It started to snow soon after leaving Gljufrabui and by the time we got to Kirkjubæjarklaustur there was three to four inches on the ground. It is certainly the most snow I’ve driven in since leaving Invercargill.
Other than seeing the northern lights, one of the places we wanted to visit was Jokulsarlon Lagoon. On the way we detoured to Svartifoss. This waterfall was the most interesting as it washed over dark lava columns made of basalt, which are both stunning and an inspiration to architects in Iceland.
Jokulsarlon Lagoon was a grey, misty and moody sight when we arrived. It is surrounded on three sides by mountains but none were visible through the cloud. It made for some lovely photos and it had a very serene feeling to it. As it happened we would be back the next day to a total different view of this fascinating place.
Hofn, our final stop along the south east coast, is a fishing village and a popular tourist destination. We stayed just outside the village and the Aurora decided to grace us once more with its presence. This night was a totally different experience to the first, with green being the predominant colour and a more silky flow to the light waves. The backdrop of the mountains in this part of the country added that something special to the night.
We were late to bed but I managed to get up early to see the sunrise (I know it doesn’t happen very often!). I do, however, like the quiet of early mornings and then there is the added advantage of nobody else being around and ending up in your photos. Another benefit of being in Hofn was that we got to watch a partial eclipse of the sun. Talk about pack a lot into a short holiday.
This is where the holiday deviates from the original itinerary. The roads up north weren’t looking good so we decided to head back to Reykjavik the way we had come and because it was a beautiful day we got to see everything that was hidden in the mist during the previous two days. Jokulsarlon was like a different place with magnificent mountains surrounding it. I wouldn’t say it was better but certainly different.
Kate did what she does best and found us some great accommodation just outside Vik for a couple of nights, so we had some time to explore the area that was covered in snow just two days earlier. Vik is a small seaside village on a very rugged black sand beach with volcanic basalt columns rising out of the ocean.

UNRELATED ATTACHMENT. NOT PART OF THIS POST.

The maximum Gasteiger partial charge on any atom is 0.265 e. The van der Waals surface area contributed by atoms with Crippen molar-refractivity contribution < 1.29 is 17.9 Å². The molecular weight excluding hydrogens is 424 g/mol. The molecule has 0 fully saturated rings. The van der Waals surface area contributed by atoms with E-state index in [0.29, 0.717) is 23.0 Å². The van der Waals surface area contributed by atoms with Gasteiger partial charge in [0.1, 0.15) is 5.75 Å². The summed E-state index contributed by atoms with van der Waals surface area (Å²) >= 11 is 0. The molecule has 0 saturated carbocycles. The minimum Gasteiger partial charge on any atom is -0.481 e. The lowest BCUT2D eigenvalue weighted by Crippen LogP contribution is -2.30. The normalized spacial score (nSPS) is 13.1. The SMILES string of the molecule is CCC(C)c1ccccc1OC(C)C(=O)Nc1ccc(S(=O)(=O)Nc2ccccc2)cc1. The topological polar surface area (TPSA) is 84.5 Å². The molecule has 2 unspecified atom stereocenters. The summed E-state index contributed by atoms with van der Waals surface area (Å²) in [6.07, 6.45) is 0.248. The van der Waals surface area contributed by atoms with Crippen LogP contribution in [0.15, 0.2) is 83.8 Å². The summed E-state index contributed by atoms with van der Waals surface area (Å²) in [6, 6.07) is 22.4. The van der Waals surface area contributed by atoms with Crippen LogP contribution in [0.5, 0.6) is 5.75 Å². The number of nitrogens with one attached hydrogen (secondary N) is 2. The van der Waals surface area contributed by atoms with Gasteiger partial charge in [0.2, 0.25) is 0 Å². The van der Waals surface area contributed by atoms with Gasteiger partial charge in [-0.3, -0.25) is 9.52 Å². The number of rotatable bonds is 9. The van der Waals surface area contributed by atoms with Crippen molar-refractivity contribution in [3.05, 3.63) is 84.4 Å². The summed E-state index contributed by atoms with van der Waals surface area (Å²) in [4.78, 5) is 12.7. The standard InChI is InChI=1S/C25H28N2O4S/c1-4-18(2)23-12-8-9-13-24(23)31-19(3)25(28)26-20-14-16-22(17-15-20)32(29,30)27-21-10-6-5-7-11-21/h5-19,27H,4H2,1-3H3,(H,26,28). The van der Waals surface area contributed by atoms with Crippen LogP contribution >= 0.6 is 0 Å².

We spent one day heading into a valley in the hills, where there was a hot water pool for swimming. I would have called it semi cool (tepid) rather than hot but the surroundings made up for the lack of water temperature. We then visited one of the many icelandic glaciers.
We had a quick stop at Dyrhólaey on our way to Kirkjubæjarklaustur, but it was bitterly cold and you couldn’t see more than 50 metres, so we decided to go back and have another look; we weren’t disappointed. Much better views and we got to walk up to the lighthouse. I even got to take off my down jacket so you might say it was quite tropical.
We had an over-night in a farming area near Selfoss, and then it was off to Reykjavik and a whale watching cruise. I’m afraid we saw very little of two, or maybe just the one, Minke whale and had a rough ride on a cold and very windy day. We had a couple of hours prior to the cruise so we had a look around Reykjavik, which was quite picturesque. The Hallgrímskirkja is an example of one of the buildings inspired by the basalt columns like those at Svartifoss.
One final note on food, try the gas station hotdogs with everything (some are wrapped in bacon); they are cheap and very tasty! We tried a couple of the local dishes as we always do, horse tenderloin (maybe not for everyone – sorry Rose and Katrina) and Arctic Char (a freshwater fish similar to salmon) were also very good. We even managed to find a good coffee in Reykjavik:)
We still have a lot of Iceland to see but if the south and south east of the country are anything to go by, it is definitely worth another visit. Lovely landscapes, wild weather and very few tourists anywhere in March. You couldn’t ask for much more for your birthday.